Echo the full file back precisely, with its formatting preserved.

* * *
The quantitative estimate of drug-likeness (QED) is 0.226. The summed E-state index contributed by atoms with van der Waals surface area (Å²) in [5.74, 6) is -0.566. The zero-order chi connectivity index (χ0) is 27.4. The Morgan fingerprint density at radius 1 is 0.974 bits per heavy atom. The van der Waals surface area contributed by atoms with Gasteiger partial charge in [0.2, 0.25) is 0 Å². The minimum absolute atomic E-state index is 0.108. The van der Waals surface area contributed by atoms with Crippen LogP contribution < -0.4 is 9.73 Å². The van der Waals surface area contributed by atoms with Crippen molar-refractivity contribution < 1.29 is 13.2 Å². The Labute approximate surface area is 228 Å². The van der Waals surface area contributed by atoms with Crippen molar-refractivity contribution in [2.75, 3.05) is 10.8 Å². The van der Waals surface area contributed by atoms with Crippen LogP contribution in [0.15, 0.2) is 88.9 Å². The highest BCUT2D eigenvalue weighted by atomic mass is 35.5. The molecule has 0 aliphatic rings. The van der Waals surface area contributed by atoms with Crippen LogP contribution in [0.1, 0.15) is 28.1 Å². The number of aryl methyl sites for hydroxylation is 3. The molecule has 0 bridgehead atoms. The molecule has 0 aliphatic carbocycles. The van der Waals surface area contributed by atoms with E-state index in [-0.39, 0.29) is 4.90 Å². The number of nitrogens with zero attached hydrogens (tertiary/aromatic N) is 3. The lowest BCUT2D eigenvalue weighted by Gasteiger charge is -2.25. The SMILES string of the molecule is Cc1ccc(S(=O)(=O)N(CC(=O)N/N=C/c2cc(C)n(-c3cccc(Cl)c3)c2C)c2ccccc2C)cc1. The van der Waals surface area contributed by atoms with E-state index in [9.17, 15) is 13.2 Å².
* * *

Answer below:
The quantitative estimate of drug-likeness (QED) is 0.226. The summed E-state index contributed by atoms with van der Waals surface area (Å²) in [5.74, 6) is -0.566. The zero-order chi connectivity index (χ0) is 27.4. The Morgan fingerprint density at radius 1 is 0.974 bits per heavy atom. The van der Waals surface area contributed by atoms with Gasteiger partial charge in [0.2, 0.25) is 0 Å². The minimum absolute atomic E-state index is 0.108. The van der Waals surface area contributed by atoms with Crippen LogP contribution < -0.4 is 9.73 Å². The van der Waals surface area contributed by atoms with Crippen molar-refractivity contribution < 1.29 is 13.2 Å². The Labute approximate surface area is 228 Å². The van der Waals surface area contributed by atoms with Crippen molar-refractivity contribution in [2.75, 3.05) is 10.8 Å². The van der Waals surface area contributed by atoms with Crippen LogP contribution in [0.15, 0.2) is 88.9 Å². The highest BCUT2D eigenvalue weighted by atomic mass is 35.5. The molecule has 0 aliphatic rings. The van der Waals surface area contributed by atoms with Crippen LogP contribution in [0.1, 0.15) is 28.1 Å². The number of aryl methyl sites for hydroxylation is 3. The molecule has 0 bridgehead atoms. The molecule has 0 aliphatic carbocycles. The van der Waals surface area contributed by atoms with E-state index in [-0.39, 0.29) is 4.90 Å². The number of nitrogens with zero attached hydrogens (tertiary/aromatic N) is 3. The lowest BCUT2D eigenvalue weighted by Gasteiger charge is -2.25. The SMILES string of the molecule is Cc1ccc(S(=O)(=O)N(CC(=O)N/N=C/c2cc(C)n(-c3cccc(Cl)c3)c2C)c2ccccc2C)cc1. The van der Waals surface area contributed by atoms with E-state index in [9.17, 15) is 13.2 Å².